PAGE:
Katydids and Crickets: Nighttime Garden Music
Have you ever wondered what kinds of insects are singing in your garden at night? Find out more about crickets and katydids.
Listen for Cricket and Katydid Sounds at Night
You can’t see the singers in the shadows, but you sure can hear them! Their music fills the night air— pulsating, chirping, clicking and buzzing from every direction. The concert starts soon after dusk and keeps going strong until around midnight, and it can last well into November in some areas. Who are these secret singers? Cricket insects and katydids.
Depending on where you call home, you might hear sounds of hundreds of different species, including a couple with amusing and grand monikers. You might hear the aptly named melodious ground cricket, splendid shield-backed katydid or robust conehead.
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Attract Night Singing Insects
Night-singing insects fill all sorts of ecological niches, making homes under logs and in fields, marshes, deserts, shrubs, trees or grasses—and our own yards, too. To boost the number and variety of your musicians, naturalist and educator Carl Strang, who holds a doctorate in wildlife ecology, recommends planting your garden in layers: “The same as you would for birds, with a nice structure of trees, bushes and herbaceous plants, including natives.”
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Why Do Katydids and Crickets Sing?
Only the male katydids and crickets sing. They do it for the same main reasons birds do: to attract mates and defend their territories. But, unlike birds, they do it with their bodies, not their voices. To entice females and warn off competitors, they scrape one wing against another in a mechanical act called stridulation. The females hear them through earlike structures on their legs, then go to where the boys are.
These bugs are cold-blooded, so they fiddle even faster as the temperature rises and slow down when it’s cooler. For a fun little game, try using a snowy tree cricket as a thermometer. Count the number of chirps in 13 seconds, add 40, and presto—that’s the approximate temp in Fahrenheit!
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How to Find Crickets and Katydids
On steamy summer nights, our backyards come alive with musical insects. Where do they come from? Why, they’re right there every day, staying silent in treetops and bushes, or on the ground. Some visit our flowers for food—petals, pollen, smaller insects—while others nibble on leaves or nab any lesser critter in their path. They’re good-sized, but easy to overlook in their green or brown camouflage. At night they’re safe from birds, so they strike up the band.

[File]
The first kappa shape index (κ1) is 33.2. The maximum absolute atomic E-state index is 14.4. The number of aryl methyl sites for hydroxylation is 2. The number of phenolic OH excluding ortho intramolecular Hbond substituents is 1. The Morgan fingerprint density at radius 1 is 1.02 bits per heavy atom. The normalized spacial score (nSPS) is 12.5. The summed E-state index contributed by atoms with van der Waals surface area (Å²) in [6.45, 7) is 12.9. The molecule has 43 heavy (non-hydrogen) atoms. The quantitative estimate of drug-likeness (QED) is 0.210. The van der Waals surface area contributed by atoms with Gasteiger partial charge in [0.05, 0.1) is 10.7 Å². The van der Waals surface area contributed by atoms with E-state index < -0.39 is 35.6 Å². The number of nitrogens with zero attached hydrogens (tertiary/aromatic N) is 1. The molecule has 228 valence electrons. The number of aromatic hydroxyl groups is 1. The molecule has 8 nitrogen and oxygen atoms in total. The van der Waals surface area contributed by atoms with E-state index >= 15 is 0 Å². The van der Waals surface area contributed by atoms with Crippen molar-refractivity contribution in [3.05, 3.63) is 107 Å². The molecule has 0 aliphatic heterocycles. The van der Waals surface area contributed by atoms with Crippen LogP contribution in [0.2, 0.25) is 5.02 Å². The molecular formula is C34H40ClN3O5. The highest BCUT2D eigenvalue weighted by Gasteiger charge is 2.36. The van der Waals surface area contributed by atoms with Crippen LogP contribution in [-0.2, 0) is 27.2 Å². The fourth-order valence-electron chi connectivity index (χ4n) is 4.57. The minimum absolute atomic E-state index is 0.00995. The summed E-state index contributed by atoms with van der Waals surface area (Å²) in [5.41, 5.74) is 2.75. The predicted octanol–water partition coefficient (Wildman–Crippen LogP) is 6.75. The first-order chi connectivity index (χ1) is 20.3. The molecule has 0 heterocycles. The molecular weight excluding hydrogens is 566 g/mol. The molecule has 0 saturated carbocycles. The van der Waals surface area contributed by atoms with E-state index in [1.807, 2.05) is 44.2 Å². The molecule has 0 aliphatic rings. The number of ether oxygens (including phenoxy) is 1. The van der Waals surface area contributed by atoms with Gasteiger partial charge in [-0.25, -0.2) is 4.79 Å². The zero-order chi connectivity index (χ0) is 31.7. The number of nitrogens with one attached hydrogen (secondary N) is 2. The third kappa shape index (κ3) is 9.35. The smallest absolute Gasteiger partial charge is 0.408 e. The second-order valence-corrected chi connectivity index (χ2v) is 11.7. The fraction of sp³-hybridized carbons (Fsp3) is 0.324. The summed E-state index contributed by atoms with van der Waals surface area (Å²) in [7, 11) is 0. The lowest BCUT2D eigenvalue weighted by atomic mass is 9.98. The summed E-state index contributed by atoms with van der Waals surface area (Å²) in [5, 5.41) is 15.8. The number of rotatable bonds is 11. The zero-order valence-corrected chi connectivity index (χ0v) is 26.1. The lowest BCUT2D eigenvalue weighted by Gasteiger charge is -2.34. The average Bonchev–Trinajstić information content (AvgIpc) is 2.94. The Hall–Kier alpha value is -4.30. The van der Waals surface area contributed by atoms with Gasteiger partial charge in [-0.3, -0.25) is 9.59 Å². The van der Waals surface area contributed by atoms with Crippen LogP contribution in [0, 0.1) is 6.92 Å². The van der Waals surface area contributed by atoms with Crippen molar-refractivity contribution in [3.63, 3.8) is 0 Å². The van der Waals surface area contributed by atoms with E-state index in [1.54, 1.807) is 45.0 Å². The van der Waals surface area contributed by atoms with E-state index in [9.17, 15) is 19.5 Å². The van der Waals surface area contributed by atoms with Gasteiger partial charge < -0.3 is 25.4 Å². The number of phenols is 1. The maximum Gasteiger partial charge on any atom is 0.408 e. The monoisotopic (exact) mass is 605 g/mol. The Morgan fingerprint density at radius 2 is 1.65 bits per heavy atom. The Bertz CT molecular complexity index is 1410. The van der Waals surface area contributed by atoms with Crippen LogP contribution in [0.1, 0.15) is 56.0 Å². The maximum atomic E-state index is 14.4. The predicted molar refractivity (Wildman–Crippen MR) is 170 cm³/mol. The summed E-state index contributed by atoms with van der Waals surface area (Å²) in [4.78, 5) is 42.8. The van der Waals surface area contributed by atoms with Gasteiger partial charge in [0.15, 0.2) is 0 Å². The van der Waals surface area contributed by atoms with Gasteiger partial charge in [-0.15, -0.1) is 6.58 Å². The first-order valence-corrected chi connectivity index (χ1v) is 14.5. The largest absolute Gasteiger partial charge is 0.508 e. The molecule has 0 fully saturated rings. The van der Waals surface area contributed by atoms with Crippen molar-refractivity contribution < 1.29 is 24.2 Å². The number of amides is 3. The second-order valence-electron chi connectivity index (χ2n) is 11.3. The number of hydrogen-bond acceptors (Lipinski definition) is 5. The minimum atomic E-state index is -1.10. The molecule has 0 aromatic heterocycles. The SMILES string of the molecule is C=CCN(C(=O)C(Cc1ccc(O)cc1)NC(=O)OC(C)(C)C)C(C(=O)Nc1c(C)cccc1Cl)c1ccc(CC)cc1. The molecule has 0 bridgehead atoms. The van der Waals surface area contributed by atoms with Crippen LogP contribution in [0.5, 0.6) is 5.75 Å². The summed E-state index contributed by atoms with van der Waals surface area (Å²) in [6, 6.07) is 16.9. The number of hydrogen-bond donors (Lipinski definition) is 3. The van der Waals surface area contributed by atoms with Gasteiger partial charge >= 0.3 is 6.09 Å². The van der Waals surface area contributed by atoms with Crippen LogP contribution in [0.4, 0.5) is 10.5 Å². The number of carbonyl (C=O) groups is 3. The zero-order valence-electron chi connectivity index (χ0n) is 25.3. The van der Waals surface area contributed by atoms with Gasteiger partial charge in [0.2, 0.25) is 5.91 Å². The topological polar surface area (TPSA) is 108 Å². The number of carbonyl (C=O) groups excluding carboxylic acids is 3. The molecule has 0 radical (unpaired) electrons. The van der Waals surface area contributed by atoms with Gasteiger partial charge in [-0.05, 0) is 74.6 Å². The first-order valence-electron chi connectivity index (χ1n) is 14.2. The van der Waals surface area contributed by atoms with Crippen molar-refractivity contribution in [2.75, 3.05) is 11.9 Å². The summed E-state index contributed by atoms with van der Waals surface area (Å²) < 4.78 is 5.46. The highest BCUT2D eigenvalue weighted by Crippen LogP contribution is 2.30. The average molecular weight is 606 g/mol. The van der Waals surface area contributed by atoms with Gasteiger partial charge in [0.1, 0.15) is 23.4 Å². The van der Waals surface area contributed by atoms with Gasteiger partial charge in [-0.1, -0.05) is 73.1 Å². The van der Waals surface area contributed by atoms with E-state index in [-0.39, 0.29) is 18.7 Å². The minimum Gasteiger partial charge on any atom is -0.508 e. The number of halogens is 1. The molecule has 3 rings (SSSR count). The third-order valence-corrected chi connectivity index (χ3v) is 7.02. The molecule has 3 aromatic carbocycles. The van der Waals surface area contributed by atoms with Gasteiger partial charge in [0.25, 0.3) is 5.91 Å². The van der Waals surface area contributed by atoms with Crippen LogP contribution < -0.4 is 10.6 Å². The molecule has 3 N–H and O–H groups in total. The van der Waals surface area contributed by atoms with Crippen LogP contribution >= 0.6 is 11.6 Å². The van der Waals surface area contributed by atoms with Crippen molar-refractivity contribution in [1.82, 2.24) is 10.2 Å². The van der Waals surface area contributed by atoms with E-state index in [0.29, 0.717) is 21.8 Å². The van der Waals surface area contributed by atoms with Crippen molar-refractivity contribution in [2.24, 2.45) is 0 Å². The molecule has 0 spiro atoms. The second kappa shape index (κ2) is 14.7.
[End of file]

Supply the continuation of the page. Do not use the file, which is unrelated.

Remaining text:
Nearly all nighttime singers are vegetarians, nibbling on foliage, fungi or sometimes flowers. They don’t cause problems or threaten agriculture; they just go about their lives right under our noses, and we rarely even notice them in the daytime. “You may see them if you’re moving around, working on your garden,” Carl says. “Watch for motion, because they’ll be moving out of your way!”
It’s tricky to find these musicians, because they go quiet when we approach. Check your flowers at night: Asters, goldenrod, Autumn Joy sedum and autumn-flowering clematis are prime hunting grounds. Or try sneaking up on individuals elsewhere. Remain still when the insect goes quiet, and advance when it starts up again.
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Cricket and Katydid Predators
Birds have no problem spotting night singers during the day and scour the foliage to ferret them out, even though the insects are silent and camouflaged. Parasitic wasps search for them, too, to use as hosts for their eggs and to develop larvae. Mice and other small animals also may snatch up the musical katydid and cricket insects.
How to Identify Cricket and Katydid Sounds
Identifying night singers can be a challenge, so start by simply enjoying the symphony, suggests wildlife ecologist and educator Carl Strang. Learning who’s singing is “comparable to learning birdsong,” Carl says. You’ll need to match their sounds to recordings.
Go to the Singing Insects of North America website, and click “Sample songs of crickets and katydids” for examples of their tunes. For a quick and easy foundation, start with the big three, which are widespread, abundant and loud.
- Field cricket (both spring and fall species, which overlap): High-pitched throbbing chirps
- Snowy tree cricket: A deeper rhythmic chirping, often misidentified as the song of field crickets
- Common true katydid: A grating three-syllable rasp, declaring ‘katy did!’